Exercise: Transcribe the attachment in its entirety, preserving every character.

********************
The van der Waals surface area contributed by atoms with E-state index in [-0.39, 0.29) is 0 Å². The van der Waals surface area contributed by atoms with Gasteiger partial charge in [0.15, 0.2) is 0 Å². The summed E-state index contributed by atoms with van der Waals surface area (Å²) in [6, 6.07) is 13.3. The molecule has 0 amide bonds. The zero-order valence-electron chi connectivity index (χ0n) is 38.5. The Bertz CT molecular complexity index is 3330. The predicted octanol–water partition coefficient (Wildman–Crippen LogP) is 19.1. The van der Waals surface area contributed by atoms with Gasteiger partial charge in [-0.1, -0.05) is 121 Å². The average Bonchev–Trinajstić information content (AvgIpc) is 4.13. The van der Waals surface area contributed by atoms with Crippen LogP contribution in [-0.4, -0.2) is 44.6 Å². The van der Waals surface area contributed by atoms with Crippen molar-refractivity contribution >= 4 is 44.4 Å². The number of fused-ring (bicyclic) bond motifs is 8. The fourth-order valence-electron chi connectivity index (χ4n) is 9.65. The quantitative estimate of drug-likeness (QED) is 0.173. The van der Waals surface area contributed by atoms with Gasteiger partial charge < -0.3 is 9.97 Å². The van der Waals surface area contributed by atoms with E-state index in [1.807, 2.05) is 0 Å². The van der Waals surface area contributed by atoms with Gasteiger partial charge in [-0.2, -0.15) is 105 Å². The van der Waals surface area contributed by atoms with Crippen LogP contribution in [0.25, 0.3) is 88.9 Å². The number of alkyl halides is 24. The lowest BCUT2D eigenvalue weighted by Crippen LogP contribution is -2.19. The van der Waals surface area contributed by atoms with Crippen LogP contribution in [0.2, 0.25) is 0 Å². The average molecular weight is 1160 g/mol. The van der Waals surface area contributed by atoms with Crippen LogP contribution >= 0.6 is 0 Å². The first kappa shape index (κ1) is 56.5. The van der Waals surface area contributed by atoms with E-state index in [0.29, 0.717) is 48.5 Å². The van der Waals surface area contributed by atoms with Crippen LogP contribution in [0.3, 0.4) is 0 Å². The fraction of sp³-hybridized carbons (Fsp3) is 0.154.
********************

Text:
The van der Waals surface area contributed by atoms with E-state index in [-0.39, 0.29) is 0 Å². The van der Waals surface area contributed by atoms with Gasteiger partial charge in [0.15, 0.2) is 0 Å². The summed E-state index contributed by atoms with van der Waals surface area (Å²) in [6, 6.07) is 13.3. The molecule has 0 amide bonds. The zero-order valence-electron chi connectivity index (χ0n) is 38.5. The Bertz CT molecular complexity index is 3330. The predicted octanol–water partition coefficient (Wildman–Crippen LogP) is 19.1. The van der Waals surface area contributed by atoms with Gasteiger partial charge in [-0.1, -0.05) is 121 Å². The average Bonchev–Trinajstić information content (AvgIpc) is 4.13. The van der Waals surface area contributed by atoms with Crippen LogP contribution in [-0.4, -0.2) is 44.6 Å². The van der Waals surface area contributed by atoms with Crippen molar-refractivity contribution >= 4 is 44.4 Å². The number of fused-ring (bicyclic) bond motifs is 8. The fourth-order valence-electron chi connectivity index (χ4n) is 9.65. The quantitative estimate of drug-likeness (QED) is 0.173. The van der Waals surface area contributed by atoms with Gasteiger partial charge < -0.3 is 9.97 Å². The van der Waals surface area contributed by atoms with E-state index in [1.807, 2.05) is 0 Å². The van der Waals surface area contributed by atoms with Gasteiger partial charge in [-0.2, -0.15) is 105 Å². The van der Waals surface area contributed by atoms with Crippen LogP contribution in [0.25, 0.3) is 88.9 Å². The number of alkyl halides is 24. The lowest BCUT2D eigenvalue weighted by Crippen LogP contribution is -2.19. The van der Waals surface area contributed by atoms with Crippen LogP contribution in [0.2, 0.25) is 0 Å². The average molecular weight is 1160 g/mol. The van der Waals surface area contributed by atoms with Crippen LogP contribution >= 0.6 is 0 Å². The first kappa shape index (κ1) is 56.5. The van der Waals surface area contributed by atoms with E-state index in [0.29, 0.717) is 48.5 Å². The van der Waals surface area contributed by atoms with Crippen LogP contribution in [0.3, 0.4) is 0 Å². The fraction of sp³-hybridized carbons (Fsp3) is 0.154.